Into the manifold sub-requirements which go to make up each of these conditions of legality we cannot enquire here. They will be found fully treated of in the Society's “ Practical Directions,” Mr. Wills's “ Vestryman's Guide,” and Dr. Foster's “Acts and Cases. The mere statement will satisfy our readers how it may be that our sturdy recusants, relying courageously upon their advisers, and fighting every point at every step, have been able all through the provinces to interpose almost insuperable obstacles both to the valid making of a church rate, and to its practical levy, when it has been nominally made. It has happened, no doubt, as was to be expected, that they have been met by counter tactics ; the committee of Laymen have issued tracts* framed with considerable skill for brow-beating a vestry and carrying a rate coute qui coute ; but we

* Published by Seeleys, Fleet Street.

have not yet heard of a case in which a rate made in reliance upon them, has been contended for in the Ecclesiastical Courts. The cases of failure to which we referred at the outset, hare rather been instances in which our friends, flushed perhaps with too great facility of former victory, have hardly paid due attention to the conditions required for its repetition.

The truth is, that the very success of our tactics has driven our opponents to defences, from which it requires corresponding countermoves to dislodge them. This is not, however, a matter of difficulty. For instance : one great recommendation of our advisers has been, that when summoned for nonpayment, we should, upon such legal grounds as in our particular case may be open to us, “ dispute the validity" of the rate, and thus by force of a statute in that case provided, oust the magistrates from their jurisdiction to deal with the case.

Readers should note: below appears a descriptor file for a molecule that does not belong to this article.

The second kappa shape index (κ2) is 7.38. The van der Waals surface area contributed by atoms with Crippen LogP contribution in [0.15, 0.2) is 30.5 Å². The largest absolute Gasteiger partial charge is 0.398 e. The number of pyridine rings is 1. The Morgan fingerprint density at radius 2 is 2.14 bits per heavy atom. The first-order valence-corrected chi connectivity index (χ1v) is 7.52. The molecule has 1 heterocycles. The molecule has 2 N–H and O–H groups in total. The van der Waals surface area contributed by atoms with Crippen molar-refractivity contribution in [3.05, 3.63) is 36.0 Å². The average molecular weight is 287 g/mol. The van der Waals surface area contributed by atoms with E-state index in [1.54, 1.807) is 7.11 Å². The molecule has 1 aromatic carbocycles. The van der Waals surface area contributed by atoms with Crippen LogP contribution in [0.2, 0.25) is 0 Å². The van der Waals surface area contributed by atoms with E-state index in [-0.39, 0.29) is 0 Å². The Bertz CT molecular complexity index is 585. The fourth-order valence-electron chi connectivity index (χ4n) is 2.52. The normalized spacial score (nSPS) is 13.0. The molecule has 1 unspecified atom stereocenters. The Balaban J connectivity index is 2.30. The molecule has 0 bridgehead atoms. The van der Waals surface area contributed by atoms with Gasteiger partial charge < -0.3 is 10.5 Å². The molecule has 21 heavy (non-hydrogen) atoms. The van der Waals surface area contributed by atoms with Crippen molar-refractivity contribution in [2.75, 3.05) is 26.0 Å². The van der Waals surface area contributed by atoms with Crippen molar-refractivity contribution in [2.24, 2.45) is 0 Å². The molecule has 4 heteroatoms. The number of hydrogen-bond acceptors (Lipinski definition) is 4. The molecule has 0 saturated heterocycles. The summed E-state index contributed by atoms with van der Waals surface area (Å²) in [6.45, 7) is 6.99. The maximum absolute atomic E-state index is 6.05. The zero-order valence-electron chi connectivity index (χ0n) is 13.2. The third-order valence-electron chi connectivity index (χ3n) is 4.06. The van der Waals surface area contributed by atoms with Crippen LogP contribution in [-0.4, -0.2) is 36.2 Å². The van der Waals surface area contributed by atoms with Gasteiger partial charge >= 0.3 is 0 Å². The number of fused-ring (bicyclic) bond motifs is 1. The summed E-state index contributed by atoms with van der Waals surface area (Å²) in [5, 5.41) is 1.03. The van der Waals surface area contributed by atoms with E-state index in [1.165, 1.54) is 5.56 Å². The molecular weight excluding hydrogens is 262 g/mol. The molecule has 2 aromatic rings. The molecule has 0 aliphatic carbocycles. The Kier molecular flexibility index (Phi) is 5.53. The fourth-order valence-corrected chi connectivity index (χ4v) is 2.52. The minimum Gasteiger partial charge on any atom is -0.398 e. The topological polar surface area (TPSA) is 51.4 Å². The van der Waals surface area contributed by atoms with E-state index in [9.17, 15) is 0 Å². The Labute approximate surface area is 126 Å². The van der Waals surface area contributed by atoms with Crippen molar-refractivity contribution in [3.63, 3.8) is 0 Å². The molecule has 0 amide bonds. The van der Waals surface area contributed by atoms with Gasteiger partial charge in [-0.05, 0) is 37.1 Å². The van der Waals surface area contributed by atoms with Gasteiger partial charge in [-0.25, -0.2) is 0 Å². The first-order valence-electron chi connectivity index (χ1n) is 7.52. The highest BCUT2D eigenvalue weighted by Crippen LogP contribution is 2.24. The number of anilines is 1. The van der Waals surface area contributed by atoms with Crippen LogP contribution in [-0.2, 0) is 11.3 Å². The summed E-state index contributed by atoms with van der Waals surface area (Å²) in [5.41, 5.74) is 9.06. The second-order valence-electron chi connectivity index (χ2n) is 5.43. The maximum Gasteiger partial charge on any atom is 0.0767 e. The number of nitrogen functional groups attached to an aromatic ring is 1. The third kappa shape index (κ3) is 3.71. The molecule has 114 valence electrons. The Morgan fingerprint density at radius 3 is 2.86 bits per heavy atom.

The church wardens are by this proceeding driven into the Ecclesiastical Court, into which, as the events have shown, they are rarely inclined to go. To do this successfully, it is net necessary to satisfy the magistrates that the rate is certainly bad ; but it is necessary that there should be, and that there should be shown to the magistrates to be at least some legally arguable ground of objection to it, and that upon the faith of such objection, the rate is bona fide disputed. In a late case, the solicitor for the defence took three objections to the rate, two of which he did not press, and were disposed of summarily. The third was on the face of it substantial ; namely, that part only of the parish was rated. The magistrates adjourned for further evidence, when the churchwardens produced an order in council, purporting to sever from the rest the unrated portion of the parish. The solicitor, by some misunderstanding, was not present to contest the effect of the order; and the magistrates decided that the objection was not bona fide. On the matter coming before the Queen's Bench, Mr. Justice Crompton upheld their decision ; saying, as we must think with much reason, "You must show the magistrates that there is an objection, not a possibility of an objection. The facts were agaiust you." In another case not reported, a ratepayer attending in person, lost his remedy by action against the magistrates for a distraint upon him under circumstances which would have gone far to ensure exemplary damages, because from his ignorance of technicalities

, he had failed to make it sufficiently apparent that he intended formally to dispute the rate, and so place himself under the tection of the statute. In a protracted litigation still pending, it is yet to be seen whether a verdict actually recovered against magis

, trates in a similar action will be sustained or not on the legal merits. If it should be reversed, it will be so simply because


Ex parte Crofts, Bail Court, Nov. 19, 1862.

† 11 & 12 Vict. c. 44.